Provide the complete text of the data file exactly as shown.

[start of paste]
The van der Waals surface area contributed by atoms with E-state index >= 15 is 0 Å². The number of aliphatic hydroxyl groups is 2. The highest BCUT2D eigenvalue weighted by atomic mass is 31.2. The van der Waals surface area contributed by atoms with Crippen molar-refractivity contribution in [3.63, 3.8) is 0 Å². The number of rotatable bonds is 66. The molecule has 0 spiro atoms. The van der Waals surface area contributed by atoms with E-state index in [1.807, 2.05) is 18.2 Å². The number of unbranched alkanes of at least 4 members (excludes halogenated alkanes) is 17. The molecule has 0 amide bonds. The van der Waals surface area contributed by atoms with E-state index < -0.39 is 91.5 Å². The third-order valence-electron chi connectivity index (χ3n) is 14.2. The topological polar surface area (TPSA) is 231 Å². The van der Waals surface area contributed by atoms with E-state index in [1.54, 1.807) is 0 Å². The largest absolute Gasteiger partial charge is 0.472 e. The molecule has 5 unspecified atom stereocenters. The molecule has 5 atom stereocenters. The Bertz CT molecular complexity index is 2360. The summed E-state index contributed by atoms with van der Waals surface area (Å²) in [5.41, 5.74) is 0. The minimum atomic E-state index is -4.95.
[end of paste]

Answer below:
The van der Waals surface area contributed by atoms with E-state index >= 15 is 0 Å². The number of aliphatic hydroxyl groups is 2. The highest BCUT2D eigenvalue weighted by atomic mass is 31.2. The van der Waals surface area contributed by atoms with Crippen molar-refractivity contribution in [3.63, 3.8) is 0 Å². The number of rotatable bonds is 66. The molecule has 0 spiro atoms. The van der Waals surface area contributed by atoms with E-state index in [1.807, 2.05) is 18.2 Å². The number of unbranched alkanes of at least 4 members (excludes halogenated alkanes) is 17. The molecule has 0 amide bonds. The van der Waals surface area contributed by atoms with E-state index < -0.39 is 91.5 Å². The third-order valence-electron chi connectivity index (χ3n) is 14.2. The topological polar surface area (TPSA) is 231 Å². The van der Waals surface area contributed by atoms with E-state index in [1.54, 1.807) is 0 Å². The largest absolute Gasteiger partial charge is 0.472 e. The molecule has 5 unspecified atom stereocenters. The molecule has 5 atom stereocenters. The Bertz CT molecular complexity index is 2360. The summed E-state index contributed by atoms with van der Waals surface area (Å²) in [5.41, 5.74) is 0. The minimum atomic E-state index is -4.95.